“Maybe if we just ignore cyberattacks, the hackers will ignore our multifamily properties.” Ridiculous? Sure. But for years, that seemed to be the opinion of many property operators. Today, cybersecurity for multifamily properties has never been more relevant with cyber risks lurking everywhere.
However, many apartment communities are less than ready to meet cyber threats head-on, despite the risks. In this series, we’ll consult with John Schiel, Principal Information Security Engineer for Cyber Defense with Lumen Technologies and their Quantum Fiber internet service—a well-known provider for multifamily properties. He’ll navigate the current state of cyber threats and what property operators can do to protect their networks and residents.
Cybersecurity for multifamily properties: the numbers
There’s no question that the pandemic triggered an explosion of resident internet use. According to Schiel, a flood of unwelcome online threats has come along with it. “You’ve got more residents on home networks, using a company computer, connecting to business networks through VPNs, and attending web meetings. All these work-from-home and virtual learning tools have increased vulnerabilities.” The sharp upturn in cyberattacks has been alarming. The result is more compromised data than ever before. Some of the numbers:
- Cybersecurity Ventures predicted in 2017 that ransomware attacks would happen every eleven seconds, on average. They also predicted these attacks might cost upwards of $265 billion within a decade.
- The non-profit Identity Theft Resource Center (ITRC) reports that the number of data breaches in the just first part of 2021 surpassed the total number for all of 2020—making it a “record” year.
- A study by security firm KnowBe4 found a 600 percent increase in phishing attacks since the pandemic began. It estimates that over three-quarters of all cyberattacks start with an email.
Multifamily property residents notice these trends, and they’re waking up to how their online data is at risk. A recent online privacy survey found that about three-fourths of us say we are either “very” or “extremely” concerned about privacy and cybersecurity after noticing things like targeted ads based on browsing history or location. Another study showed that nine in ten consumers worry about online security threats, and almost seven out of ten believe working from home has made them more vulnerable.
The statistics are sobering. Why is cybersecurity for multifamily properties still off the radar of many property owners and businesses? Often, it’s due to misconceptions.
Misconception: “We’re not a big corporation—who would target us?”
The truth is, since as far back as 2016, most cyberattacks have been against companies with fewer than 100 employees. Incidents like ransomware attacks can pose a serious existential threat to businesses this size. According to the National Cybersecurity Alliance, more than half of small and midsize companies that suffer a cyberattack fold within six months.
Misconception: “What do we have that a hacker would want?”
Make no mistake. The data multifamily properties and HOAs collect from residents is a treasure trove for cybercriminals. Social security numbers, names, birthdates, credit reports, and employment histories from applications and leases are an identity thief’s dream come true.
A property’s business data would also be in high demand. Archived financial and transaction records stored on a multifamily community’s network or the cloud might include everything from rent payments to banking information, security deposits, and tax records. If compromised, the result could be untold financial and reputational damage and hefty legal bills.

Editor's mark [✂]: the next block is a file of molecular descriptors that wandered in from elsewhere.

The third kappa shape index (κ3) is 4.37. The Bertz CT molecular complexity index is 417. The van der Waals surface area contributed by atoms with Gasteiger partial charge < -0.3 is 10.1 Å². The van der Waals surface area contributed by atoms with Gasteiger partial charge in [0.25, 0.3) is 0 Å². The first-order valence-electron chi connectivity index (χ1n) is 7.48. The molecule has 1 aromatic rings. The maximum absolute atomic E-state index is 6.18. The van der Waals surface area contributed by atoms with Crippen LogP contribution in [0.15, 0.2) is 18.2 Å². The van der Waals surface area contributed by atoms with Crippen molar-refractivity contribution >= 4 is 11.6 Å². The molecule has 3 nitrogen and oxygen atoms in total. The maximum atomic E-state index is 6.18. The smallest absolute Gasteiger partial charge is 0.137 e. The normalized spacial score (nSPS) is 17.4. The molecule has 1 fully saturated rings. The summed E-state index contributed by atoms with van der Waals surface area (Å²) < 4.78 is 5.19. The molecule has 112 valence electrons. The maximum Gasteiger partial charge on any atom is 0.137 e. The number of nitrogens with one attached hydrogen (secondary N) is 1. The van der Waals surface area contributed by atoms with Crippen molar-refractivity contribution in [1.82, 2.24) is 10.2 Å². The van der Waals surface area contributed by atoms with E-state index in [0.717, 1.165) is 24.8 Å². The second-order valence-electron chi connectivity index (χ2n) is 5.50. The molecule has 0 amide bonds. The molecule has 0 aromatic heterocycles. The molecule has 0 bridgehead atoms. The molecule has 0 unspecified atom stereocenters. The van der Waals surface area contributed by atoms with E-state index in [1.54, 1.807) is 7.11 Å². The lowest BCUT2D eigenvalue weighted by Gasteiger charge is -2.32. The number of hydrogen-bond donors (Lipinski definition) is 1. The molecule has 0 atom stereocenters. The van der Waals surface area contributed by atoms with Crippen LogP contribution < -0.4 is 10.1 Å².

Misconception: “IT stuff is someone else’s problem.”
“Most people think cybersecurity is someone else’s responsibility,” says Schiel. The assumption is that some “IT guy” somewhere is “keeping an eye on it.” Schiel believes shifting this mentality is crucial. Cyberattacks are a potential business problem for everyone. “Internet providers, building owners, management, staff, and even residents all play a role in maintaining a good security posture.”
Malicious actors virtually never attack through a multifamily company’s IT department. Instead, they focus on residents or regular employees with email-based schemes like spear-phishing and ransomware attacks. Catching non-IT people off guard is why 95 percent of security breaches result from human error.
Schiel says getting buy-in and widespread participation is vital. “When everyone cares about security, consistently maintains their hardware, and applies all security patches and application updates, that’s when you can build a solid defense.”
Misconception: “Cyber risks come from outside our property.”
Increasing levels of technology can also mean other unexpected factors deserve a property owner’s attention. Beyond outside attacks, multifamily operators face the possible risk of a cyber threat originating within their community. According to the Digital Millennium Copyright Act, if a resident commits cybercrimes like hacking, data theft, or illegally recording videos of other tenants on an apartment community network, the owner can be held liable.
Quantum Fiber(SM) Connected Communities provides customized fiber solutions for apartments and communities.
In Part 2 of this series, we explore how choosing an internet provider committed to cybersecurity is vital for property owners. Lumen’s John Schiel also outlines layered preventative protections for apartment residents and their communities.
What are the various defensive levels IT security companies offer?
A MF company probably does not need pentagon level encryption, but probably not some company working from their parents basement.
What are the differences and levels of security available for small companies?